(l to r) Kirsten Fitzgerald, Keith Kupferer and Tyla Abercrumbie in ‘Sweat.’ (Photo: Liz Lauren)
By Becky Sarwate
“Economic insecurity” often appears in quotes to signify its dual meaning. Into this confusing sociocultural morass steps Lynn Nottage’s 2017 Pulitzer Prize-winning play, Sweat.
On the one hand, the decimation of rural economies through globalization and the offshoring of manufacturing jobs cannot be denied. At the same time, fiscal pain has served to provide coded cover for ugly class warfare and systemic racism that predates the North American Free Trade Agreement (NAFTA).
Nottage’s play, which premiered at Oregon Shakespeare Festival and eventually migrated to Broadway, tackles ““the collision of race, class, and friendship at a pivotal moment in America,” with the action unfolding in two distinctly important 21st Century years: 2000 and 2008. The leaps back and forth through time show a country in two very different places.
In 2000, the United States had not felt the full pain of NAFTA and its crippling of the blue collar workforce. We had yet to experience the 9/11 terrorist attacks, the dot com bust, a housing market implosion and an ensuing, not coincidental spike in opioid addiction that followed these events.
By 2008, we had waved goodbye to Clinton’s budget surpluses, years of relative international peace and the promise of economic stability for those willing to work hard and pay their union dues. The methodical union busting that swept through American industries following NAFTA’s passage drives much of the action in Ms. Nottage’s electric script.
Veteran Ron OJ Parson returns to direct Goodman Theatre’s rendering of Sweat. The story examines the lives of two generations of friends in a Pennsylvanian Rust Belt town just before, during and after everything about the community’s economic rubric changes. Where generations of residents once moved from high school graduation to factory floor, guaranteeing good wages, a pension and ability to provide for their families, NATFA demanded the acceptance of a new paradigm. Relocated production and the undercutting of worker bargaining which had driven the expansion of the middle class since the end of World War II became the new normal. Opportunities and bank accounts shrank while the temptation to scapegoat “others” (typically immigrants and Americans with brown skin) proved irresistible.
The suffering caused by these forces are given names and faces by Ms. Nottage and the Goodman cast. As the play opens, Tracey (Kirsten Fitzgerald) is a single-income widow trying to raise her son and fellow factory employee, Jason (Mike Cherry) to follow a career path she’s not fully aware is endangered. Cynthia (Tyla Abercrumbie) is estranged from her drug-addicted husband Brucie (Andre Teamer) and in pursuit of a promotion that ends up costing her more than she imagined. Cynthia’s son Chris (Edgar Miguel Sanchez) is ambivalent about his mother’s desire to see him become the first member of their African-American family to go to college. The youthful lure of fast money unites Chris and Jason in friendship until racial tensions explode and send the young men down very different paths.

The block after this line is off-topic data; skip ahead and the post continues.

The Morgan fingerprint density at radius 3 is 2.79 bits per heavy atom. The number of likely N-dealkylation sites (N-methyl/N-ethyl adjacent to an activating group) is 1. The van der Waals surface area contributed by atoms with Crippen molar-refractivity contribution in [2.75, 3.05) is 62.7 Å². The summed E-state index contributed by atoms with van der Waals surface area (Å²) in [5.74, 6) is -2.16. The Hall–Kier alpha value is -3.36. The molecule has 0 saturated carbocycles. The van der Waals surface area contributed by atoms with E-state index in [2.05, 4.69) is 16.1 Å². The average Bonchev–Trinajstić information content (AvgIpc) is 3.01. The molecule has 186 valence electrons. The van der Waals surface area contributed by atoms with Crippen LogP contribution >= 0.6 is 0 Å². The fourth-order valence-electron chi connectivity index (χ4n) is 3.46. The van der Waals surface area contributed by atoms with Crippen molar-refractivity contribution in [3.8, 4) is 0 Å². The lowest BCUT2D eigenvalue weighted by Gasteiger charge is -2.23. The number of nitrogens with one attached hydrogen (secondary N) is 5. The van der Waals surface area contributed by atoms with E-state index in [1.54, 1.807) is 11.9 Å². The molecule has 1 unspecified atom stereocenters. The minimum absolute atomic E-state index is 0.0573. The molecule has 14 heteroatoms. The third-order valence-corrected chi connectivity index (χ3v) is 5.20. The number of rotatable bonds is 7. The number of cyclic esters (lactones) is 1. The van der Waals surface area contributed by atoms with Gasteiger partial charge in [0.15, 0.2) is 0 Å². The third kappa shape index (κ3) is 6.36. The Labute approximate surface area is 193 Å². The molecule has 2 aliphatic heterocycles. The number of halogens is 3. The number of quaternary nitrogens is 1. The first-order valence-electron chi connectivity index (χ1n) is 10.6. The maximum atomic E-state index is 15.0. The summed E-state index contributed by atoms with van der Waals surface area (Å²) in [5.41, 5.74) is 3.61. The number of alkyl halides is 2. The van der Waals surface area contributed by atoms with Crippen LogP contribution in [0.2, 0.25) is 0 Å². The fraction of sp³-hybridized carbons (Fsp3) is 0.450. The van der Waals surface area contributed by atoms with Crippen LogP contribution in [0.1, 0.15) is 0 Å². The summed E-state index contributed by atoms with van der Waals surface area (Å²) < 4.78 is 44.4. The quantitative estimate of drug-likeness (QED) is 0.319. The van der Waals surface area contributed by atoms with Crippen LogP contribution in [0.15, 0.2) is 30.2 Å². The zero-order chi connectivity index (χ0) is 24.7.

The trope of a neighborhood working-class bar weaves these narrrative threads together. Operated by Stan (Keith Kupferer) and his assistant Oscar (Steve Casillas), it’s an establishment where everyone knows your name and will buy you a drink. At the same time, audiences are aware that the watering hole provides a place to defer private alienation and pain. In one terrific scene, Tracey and Cynthia’s friend Jessie (Chaon Cross) reflects on a youth spent deferring hippie wanderlust under the belief that there would be time (and money) later. Instead, Jessie’s middle-aged years find her broke and stained with a reputation as the town drunk.
The cast is uniformly superb. Owing to terrific dialogue and performances, an act of violence perpetrated by Jason and Chris that changes the course of every character’s life is foreseeable, yet tragic and wasteful in so many ways. The event’s predictability in no way lessens the emotional punch.
Sweat is the new American story. We’ve replaced the mid-20th Century middle-class dream with a chronic, permanently destabilized anxiety that feeds off fear and prejudice. Goodman Theatre’s production of Ms. Nottage’s award-winning script vividly articulates this truth and is essential viewing.
170 N Dearborn, Chicago
Through April 14
Becky Sarwate is an award-winning journalist, theater critic, blogger, and author of Cubsessions: Famous Fans of Chicago’s North Side Baseball Team (Eckhartz Press). She is a proud Chicago resident, where Becky lives with her husband Bob, their cats, Wendy and Lisa and their dog, RuPaul. Check out her collected work at BeckySarwate.com, and follow her on Twitter @BeckySarwate.